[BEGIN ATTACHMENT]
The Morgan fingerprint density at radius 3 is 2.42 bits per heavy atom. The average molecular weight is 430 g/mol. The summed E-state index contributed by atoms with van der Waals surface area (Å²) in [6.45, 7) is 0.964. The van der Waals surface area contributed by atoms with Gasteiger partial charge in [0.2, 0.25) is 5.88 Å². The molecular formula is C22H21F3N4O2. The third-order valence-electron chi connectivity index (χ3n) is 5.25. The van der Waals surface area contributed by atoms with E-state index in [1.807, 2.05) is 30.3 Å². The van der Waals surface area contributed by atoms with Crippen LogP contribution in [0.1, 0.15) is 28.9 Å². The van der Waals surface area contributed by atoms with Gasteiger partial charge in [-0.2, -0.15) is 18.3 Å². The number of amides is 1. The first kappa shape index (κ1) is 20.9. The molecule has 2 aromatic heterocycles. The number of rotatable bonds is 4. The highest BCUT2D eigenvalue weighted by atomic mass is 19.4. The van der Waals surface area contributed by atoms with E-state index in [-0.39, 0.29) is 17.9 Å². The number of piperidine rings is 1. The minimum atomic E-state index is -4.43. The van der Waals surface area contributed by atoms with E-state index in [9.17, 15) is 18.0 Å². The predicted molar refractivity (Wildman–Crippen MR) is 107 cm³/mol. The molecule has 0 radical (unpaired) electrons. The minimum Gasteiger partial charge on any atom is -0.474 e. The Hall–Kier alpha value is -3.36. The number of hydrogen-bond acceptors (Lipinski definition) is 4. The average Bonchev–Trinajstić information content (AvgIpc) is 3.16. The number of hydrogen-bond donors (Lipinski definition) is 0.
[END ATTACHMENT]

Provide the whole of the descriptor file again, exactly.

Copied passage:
The Morgan fingerprint density at radius 3 is 2.42 bits per heavy atom. The average molecular weight is 430 g/mol. The summed E-state index contributed by atoms with van der Waals surface area (Å²) in [6.45, 7) is 0.964. The van der Waals surface area contributed by atoms with Gasteiger partial charge in [0.2, 0.25) is 5.88 Å². The molecular formula is C22H21F3N4O2. The third-order valence-electron chi connectivity index (χ3n) is 5.25. The van der Waals surface area contributed by atoms with E-state index in [1.807, 2.05) is 30.3 Å². The van der Waals surface area contributed by atoms with Crippen LogP contribution in [0.1, 0.15) is 28.9 Å². The van der Waals surface area contributed by atoms with Gasteiger partial charge in [-0.2, -0.15) is 18.3 Å². The number of amides is 1. The first kappa shape index (κ1) is 20.9. The molecule has 2 aromatic heterocycles. The number of rotatable bonds is 4. The highest BCUT2D eigenvalue weighted by atomic mass is 19.4. The van der Waals surface area contributed by atoms with E-state index in [-0.39, 0.29) is 17.9 Å². The number of piperidine rings is 1. The minimum atomic E-state index is -4.43. The van der Waals surface area contributed by atoms with E-state index in [9.17, 15) is 18.0 Å². The predicted molar refractivity (Wildman–Crippen MR) is 107 cm³/mol. The molecule has 0 radical (unpaired) electrons. The minimum Gasteiger partial charge on any atom is -0.474 e. The Hall–Kier alpha value is -3.36. The number of hydrogen-bond acceptors (Lipinski definition) is 4. The average Bonchev–Trinajstić information content (AvgIpc) is 3.16. The number of hydrogen-bond donors (Lipinski definition) is 0.